But the visits are mostly a time of quiet contemplation. The old lady in her chair. Me shuffling around when sitting at the fire, rustled up by my own fair hand – no easy task for an inner-city homo, but I think I’ve mastered it now – gets too hot and then back when, two centimetres away, it is soon too cold again. Telling the old lady who is dead as she insists I turn immediately to the obits when the paper is delivered by another saintly neighbour. (“No-one I’ve heard of, darling.”) Watching as my hostess struggles with her pipe and pipe-cleaners and refusing when offered a pipe myself, though I agree that Gauloises do somewhat lower the tone given the circumstances, though at least they have the benefit of being the brand her husband – dead for over 30 years and adored to this day – smoked himself to an early grave with. Looking out the window to a perfect English landscape, dazzling in the crispness of an early-winter morning and ultimately agreeing with my old lady, when I have given up on trying to be positive, that, yes, old age is shit.

An NHS woman with terrifying hair arrives. I repair to the kitchen and make Soupe aux Tomates à la Heinz.



1. lukeski - November 7, 2006

I was wondering where you had got to…

2. BiB - November 7, 2006

I’m actually back here already as internet access was only faltering there, as the setting demanded, and I had to wait to upload. Such a sad goodbye from a 95-year-old woman. So grim. But lovely also.

3. Wyndham - November 7, 2006

I like old ladies. They are so much more interesting than old men and you seem to have a fine vintage there. I am very much intrigued, though, to know who her grandmother was – would I know her ouvre?

4. Taiga the Fox - November 7, 2006

Oh, for a moment I thought you were singing along that kunnes yksi risti kaksi pisti pennit miljoonaksi together, with a cigarette hanging out of your mouth.

5. annie - November 7, 2006

I love your lovely posts, BiB. Very touching. Yes, who is your old lady? Go on, give us a clue.

6. BiB - November 8, 2006

Oh, no Taiga, no Taiga, no Taiga no. Twas English folk songs for us, though I did do an incredibly embarrassing rendition of the one verse plus chorus I know of my stock Polish number, normally only produced when stonkingly drunk having had half a sniff of vodka. And then I wanted to sing, “Tout va très bien, Madame la Marquise,” but could only remember two words of that too.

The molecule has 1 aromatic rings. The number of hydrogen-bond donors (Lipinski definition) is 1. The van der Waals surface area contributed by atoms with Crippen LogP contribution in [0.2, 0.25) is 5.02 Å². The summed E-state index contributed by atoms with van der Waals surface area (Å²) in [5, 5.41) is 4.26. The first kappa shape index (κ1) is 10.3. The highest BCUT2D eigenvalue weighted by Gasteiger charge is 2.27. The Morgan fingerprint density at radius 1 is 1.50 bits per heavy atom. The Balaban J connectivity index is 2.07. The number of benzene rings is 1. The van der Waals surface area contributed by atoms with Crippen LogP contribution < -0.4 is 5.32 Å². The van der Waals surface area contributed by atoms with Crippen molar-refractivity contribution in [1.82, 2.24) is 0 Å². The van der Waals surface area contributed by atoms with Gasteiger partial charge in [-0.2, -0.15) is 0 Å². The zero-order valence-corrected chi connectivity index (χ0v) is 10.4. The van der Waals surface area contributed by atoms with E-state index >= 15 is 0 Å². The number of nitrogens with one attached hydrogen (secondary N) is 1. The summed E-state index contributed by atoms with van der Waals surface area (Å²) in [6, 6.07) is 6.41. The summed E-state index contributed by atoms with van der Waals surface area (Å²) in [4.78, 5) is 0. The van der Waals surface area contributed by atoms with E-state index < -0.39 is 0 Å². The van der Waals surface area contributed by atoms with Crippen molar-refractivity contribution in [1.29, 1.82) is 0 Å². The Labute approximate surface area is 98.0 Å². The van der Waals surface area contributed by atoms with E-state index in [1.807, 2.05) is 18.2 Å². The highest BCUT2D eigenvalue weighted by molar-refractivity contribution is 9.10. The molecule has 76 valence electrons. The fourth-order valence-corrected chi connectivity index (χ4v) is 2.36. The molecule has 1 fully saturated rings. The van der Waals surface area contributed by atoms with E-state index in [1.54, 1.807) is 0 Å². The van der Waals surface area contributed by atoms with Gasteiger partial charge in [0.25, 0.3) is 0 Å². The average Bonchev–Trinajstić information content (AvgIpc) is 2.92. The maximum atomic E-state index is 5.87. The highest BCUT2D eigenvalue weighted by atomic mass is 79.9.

Annie, Wynders, I have to be a tad on the cautious side, as I’d die instantly if the old lady’s descendants ever found this, so backwards her name is llenyem ecila. I pray that backwards googling doesn’t exist, and that my old lady’s descendants don’t partake if it does. My old lady’s been a bit of a novelist herself in her time, though I haven’t read her best offerings, I’m told.

7. Bowleserised - November 8, 2006

I wrote you a long, nuanced comment and Beta lost it. We should have a drink sometime soona s I can’t be arsed to type it out again.


8. Marsha Klein - November 8, 2006

Like bowleserised, I also wrote you a long (probably quite boring) comment which disappeared into the ether. Grrr!

9. BiB - November 8, 2006

B. & Marsha, how infuriating. Damn blogger. Damn them. Or it. Of course feel free to resubmit, and, Marsha, there’s no such thing as a boring comment. They’re all a joy. Every last one of them. But B., drink! What a good idea!

10. BiB - November 8, 2006

No, the dead backwards woman is my old lady’s grandmother, whom she never saw without a hat on and whom she never dared speak to without being spoken to first.

I’ll get onto the mail right away…

11. daggi - November 8, 2006

SHe (the backwards author woman whose name I won’t repeat here because of Google and the curse of ‘grey surfers’, or thousands of Zimmerframes on the Internetautobahn) died in the early 1920s.

Did you go their via some snazzy Vespa timemachine?

P.S. There’s an email in your mail.ru account for you…